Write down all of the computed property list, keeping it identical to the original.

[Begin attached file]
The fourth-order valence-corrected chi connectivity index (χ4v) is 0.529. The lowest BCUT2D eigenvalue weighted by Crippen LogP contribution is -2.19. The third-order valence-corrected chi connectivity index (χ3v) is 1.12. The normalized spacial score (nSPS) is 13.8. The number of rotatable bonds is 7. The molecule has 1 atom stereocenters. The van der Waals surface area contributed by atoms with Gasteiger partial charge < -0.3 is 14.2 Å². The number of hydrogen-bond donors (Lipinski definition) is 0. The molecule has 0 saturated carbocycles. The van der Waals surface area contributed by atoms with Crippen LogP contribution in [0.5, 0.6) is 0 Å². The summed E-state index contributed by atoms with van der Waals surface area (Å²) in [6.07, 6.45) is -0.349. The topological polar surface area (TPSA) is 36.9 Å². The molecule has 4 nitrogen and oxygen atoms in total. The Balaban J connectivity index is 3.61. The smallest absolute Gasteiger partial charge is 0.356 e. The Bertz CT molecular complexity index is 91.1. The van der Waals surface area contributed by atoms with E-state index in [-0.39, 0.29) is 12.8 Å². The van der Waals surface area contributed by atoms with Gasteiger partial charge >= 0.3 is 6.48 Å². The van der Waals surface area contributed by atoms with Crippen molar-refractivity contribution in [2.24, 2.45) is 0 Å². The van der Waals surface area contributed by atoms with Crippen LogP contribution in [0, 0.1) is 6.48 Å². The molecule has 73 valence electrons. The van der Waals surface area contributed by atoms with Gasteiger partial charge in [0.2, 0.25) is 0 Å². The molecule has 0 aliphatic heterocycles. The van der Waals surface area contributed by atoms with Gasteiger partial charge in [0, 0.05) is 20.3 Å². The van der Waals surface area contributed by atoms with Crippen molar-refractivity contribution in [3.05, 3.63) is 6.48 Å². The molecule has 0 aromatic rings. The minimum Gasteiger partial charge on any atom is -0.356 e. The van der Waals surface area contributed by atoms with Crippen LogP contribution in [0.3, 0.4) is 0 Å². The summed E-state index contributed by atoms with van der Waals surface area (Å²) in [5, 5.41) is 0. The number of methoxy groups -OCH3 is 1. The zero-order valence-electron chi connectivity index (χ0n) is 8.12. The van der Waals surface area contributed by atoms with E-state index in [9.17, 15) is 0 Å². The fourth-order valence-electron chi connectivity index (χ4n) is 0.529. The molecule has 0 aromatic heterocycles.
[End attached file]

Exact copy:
The fourth-order valence-corrected chi connectivity index (χ4v) is 0.529. The lowest BCUT2D eigenvalue weighted by Crippen LogP contribution is -2.19. The third-order valence-corrected chi connectivity index (χ3v) is 1.12. The normalized spacial score (nSPS) is 13.8. The number of rotatable bonds is 7. The molecule has 1 atom stereocenters. The van der Waals surface area contributed by atoms with Gasteiger partial charge < -0.3 is 14.2 Å². The number of hydrogen-bond donors (Lipinski definition) is 0. The molecule has 0 saturated carbocycles. The van der Waals surface area contributed by atoms with Crippen LogP contribution in [0.5, 0.6) is 0 Å². The summed E-state index contributed by atoms with van der Waals surface area (Å²) in [6.07, 6.45) is -0.349. The topological polar surface area (TPSA) is 36.9 Å². The molecule has 4 nitrogen and oxygen atoms in total. The Balaban J connectivity index is 3.61. The smallest absolute Gasteiger partial charge is 0.356 e. The Bertz CT molecular complexity index is 91.1. The van der Waals surface area contributed by atoms with E-state index in [-0.39, 0.29) is 12.8 Å². The van der Waals surface area contributed by atoms with Gasteiger partial charge >= 0.3 is 6.48 Å². The van der Waals surface area contributed by atoms with Crippen molar-refractivity contribution in [2.24, 2.45) is 0 Å². The van der Waals surface area contributed by atoms with Crippen LogP contribution in [0, 0.1) is 6.48 Å². The molecule has 73 valence electrons. The van der Waals surface area contributed by atoms with Gasteiger partial charge in [0.2, 0.25) is 0 Å². The molecule has 0 aliphatic heterocycles. The van der Waals surface area contributed by atoms with Gasteiger partial charge in [0, 0.05) is 20.3 Å². The van der Waals surface area contributed by atoms with Crippen molar-refractivity contribution in [3.05, 3.63) is 6.48 Å². The molecule has 0 aromatic rings. The minimum Gasteiger partial charge on any atom is -0.356 e. The van der Waals surface area contributed by atoms with Crippen LogP contribution in [0.3, 0.4) is 0 Å². The summed E-state index contributed by atoms with van der Waals surface area (Å²) in [5, 5.41) is 0. The number of methoxy groups -OCH3 is 1. The zero-order valence-electron chi connectivity index (χ0n) is 8.12. The van der Waals surface area contributed by atoms with E-state index in [9.17, 15) is 0 Å². The fourth-order valence-electron chi connectivity index (χ4n) is 0.529. The molecule has 0 aromatic heterocycles.